I'm a big admirer of Ray, but - in it's success in realizing its' ambitions - Robinson has also created one of the greater artistic biographies I've run across - this is a rich and very sophisticated piece of writing which I very highly recommended to all.

-David Alston
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2 of 2 people found the following review helpful By ❋ R I Z Z O ❋ VINE VOICE on June 18, 2007
Format: Paperback Verified Purchase
I cannot think of a more definitive biography than this one! The biography of a master filmmaker is of remarkable detail. Uncommon extras, from something as simple as a section on the maternal and paternal family tree to a page devoted to the pronounciation and origin of the name Satyajit Ray.

Another unusual detailed section is NOTES. The notes refer to a reference line or quote and it's source, publication and date. If the section refers to the Apu Trilogy, then any quotes are clearly identified. Another feature is the glossary of words taken from the book, the languages are Bengali and other Indian languages.

You will also get a complete Filmography and Bibliography, and the book includes a definitive index.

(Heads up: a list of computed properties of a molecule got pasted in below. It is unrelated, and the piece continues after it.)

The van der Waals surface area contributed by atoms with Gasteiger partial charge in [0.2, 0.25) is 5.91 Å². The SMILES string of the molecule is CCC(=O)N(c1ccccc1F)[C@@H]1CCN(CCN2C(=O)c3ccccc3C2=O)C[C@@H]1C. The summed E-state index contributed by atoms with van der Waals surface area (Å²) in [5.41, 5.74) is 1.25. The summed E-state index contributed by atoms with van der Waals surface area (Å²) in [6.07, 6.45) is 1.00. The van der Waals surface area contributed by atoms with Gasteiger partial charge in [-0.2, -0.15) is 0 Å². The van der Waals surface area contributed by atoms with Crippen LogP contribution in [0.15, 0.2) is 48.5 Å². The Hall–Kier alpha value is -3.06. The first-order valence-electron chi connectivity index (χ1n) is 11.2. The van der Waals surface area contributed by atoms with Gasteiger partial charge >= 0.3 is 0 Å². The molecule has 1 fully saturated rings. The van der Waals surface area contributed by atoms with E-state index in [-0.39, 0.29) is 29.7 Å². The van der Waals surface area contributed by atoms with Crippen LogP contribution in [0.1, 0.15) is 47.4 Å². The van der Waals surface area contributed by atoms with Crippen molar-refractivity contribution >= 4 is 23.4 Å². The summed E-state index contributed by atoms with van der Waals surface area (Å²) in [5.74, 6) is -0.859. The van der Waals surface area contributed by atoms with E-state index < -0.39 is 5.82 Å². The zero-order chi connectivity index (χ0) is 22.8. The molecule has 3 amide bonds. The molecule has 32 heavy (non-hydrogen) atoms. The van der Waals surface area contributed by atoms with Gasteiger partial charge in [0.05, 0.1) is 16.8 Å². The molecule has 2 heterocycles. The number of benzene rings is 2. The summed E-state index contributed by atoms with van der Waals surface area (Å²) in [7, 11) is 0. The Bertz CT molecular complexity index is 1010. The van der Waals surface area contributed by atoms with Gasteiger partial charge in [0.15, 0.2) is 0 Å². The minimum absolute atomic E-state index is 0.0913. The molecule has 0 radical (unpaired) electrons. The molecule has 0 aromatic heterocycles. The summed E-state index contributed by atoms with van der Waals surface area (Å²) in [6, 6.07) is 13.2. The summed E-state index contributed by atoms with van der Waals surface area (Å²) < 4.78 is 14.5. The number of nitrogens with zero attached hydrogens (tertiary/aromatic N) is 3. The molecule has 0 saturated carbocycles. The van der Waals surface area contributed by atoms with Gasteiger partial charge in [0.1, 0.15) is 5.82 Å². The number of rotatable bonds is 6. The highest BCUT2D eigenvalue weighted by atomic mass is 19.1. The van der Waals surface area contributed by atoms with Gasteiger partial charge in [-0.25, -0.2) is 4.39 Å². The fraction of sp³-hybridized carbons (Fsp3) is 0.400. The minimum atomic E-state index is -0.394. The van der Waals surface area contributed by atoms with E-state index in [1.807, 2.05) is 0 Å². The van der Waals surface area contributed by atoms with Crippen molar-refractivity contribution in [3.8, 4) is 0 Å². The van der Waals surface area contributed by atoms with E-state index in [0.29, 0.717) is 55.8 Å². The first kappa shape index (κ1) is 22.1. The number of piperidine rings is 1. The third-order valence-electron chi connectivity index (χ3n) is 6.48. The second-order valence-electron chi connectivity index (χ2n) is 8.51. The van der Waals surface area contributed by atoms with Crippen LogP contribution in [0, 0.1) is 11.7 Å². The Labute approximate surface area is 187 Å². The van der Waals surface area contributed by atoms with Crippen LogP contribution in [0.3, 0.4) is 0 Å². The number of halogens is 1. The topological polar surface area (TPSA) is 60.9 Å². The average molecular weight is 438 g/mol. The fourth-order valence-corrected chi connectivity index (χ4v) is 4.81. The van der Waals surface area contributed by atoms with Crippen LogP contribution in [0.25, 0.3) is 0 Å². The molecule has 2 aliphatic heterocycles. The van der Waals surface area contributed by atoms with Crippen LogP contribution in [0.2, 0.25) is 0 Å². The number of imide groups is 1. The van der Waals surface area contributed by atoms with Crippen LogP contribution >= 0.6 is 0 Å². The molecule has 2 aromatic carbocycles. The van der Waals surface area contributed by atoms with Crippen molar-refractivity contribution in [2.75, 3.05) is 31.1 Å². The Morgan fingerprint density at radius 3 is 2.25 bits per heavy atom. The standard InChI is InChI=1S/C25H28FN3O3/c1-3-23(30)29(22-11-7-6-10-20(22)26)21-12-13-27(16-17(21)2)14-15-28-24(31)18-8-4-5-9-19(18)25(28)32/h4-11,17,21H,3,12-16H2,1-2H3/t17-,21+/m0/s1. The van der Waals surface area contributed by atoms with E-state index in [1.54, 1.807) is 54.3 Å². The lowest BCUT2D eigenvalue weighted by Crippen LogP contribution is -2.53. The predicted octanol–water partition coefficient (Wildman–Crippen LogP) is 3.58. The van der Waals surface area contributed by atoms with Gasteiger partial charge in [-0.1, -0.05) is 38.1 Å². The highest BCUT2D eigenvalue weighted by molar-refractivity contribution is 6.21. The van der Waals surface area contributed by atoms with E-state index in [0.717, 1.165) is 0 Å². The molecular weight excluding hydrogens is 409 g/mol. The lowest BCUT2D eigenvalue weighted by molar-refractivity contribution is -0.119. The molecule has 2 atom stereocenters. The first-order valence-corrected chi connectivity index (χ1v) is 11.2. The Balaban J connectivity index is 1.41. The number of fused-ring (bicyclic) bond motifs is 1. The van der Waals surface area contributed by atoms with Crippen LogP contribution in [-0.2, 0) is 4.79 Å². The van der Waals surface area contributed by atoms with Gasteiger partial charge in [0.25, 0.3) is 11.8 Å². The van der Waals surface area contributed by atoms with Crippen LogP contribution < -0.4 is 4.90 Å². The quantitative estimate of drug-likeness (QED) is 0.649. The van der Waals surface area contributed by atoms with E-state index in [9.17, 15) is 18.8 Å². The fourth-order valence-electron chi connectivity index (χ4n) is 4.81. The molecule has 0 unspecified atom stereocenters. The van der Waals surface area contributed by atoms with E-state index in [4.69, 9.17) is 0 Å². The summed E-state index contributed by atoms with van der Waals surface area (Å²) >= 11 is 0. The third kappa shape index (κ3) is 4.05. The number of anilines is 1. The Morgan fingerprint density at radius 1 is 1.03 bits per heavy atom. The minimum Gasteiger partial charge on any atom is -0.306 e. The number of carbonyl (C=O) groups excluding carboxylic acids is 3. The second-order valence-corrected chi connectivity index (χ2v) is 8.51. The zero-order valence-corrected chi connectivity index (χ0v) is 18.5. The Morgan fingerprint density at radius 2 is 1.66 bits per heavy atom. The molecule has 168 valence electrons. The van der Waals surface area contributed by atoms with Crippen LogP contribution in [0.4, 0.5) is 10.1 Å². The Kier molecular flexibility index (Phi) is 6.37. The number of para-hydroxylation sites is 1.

The biography begins with his early life 1921 to his life as a commercial artist and critic. What I believe to be his most famous work, The Apu Trilogy, is well documented and a synopsis is included.

There is plenty of insight into his others, The Music Room, The Goddess, Three Daughters, Kanchenjungha, The Expedition, The Big City, The Lonely Wife, The Coward, and The Hero, Calcutta Trilogy, Distant Thunder, Chess Players, and more.

And, there is more! This is a wonderful reference to one of the greatest movie directors in history. And, he is also a composer!

The version has been updated to cover his death in 1992 and the Ray legacy. A quote on the book from Films and Filming reads: 'A glorious book, a feast of research and insight'

If you haven't seen a Satyajit Ray film, do so and read about it here within 420 pages. ......Rizzo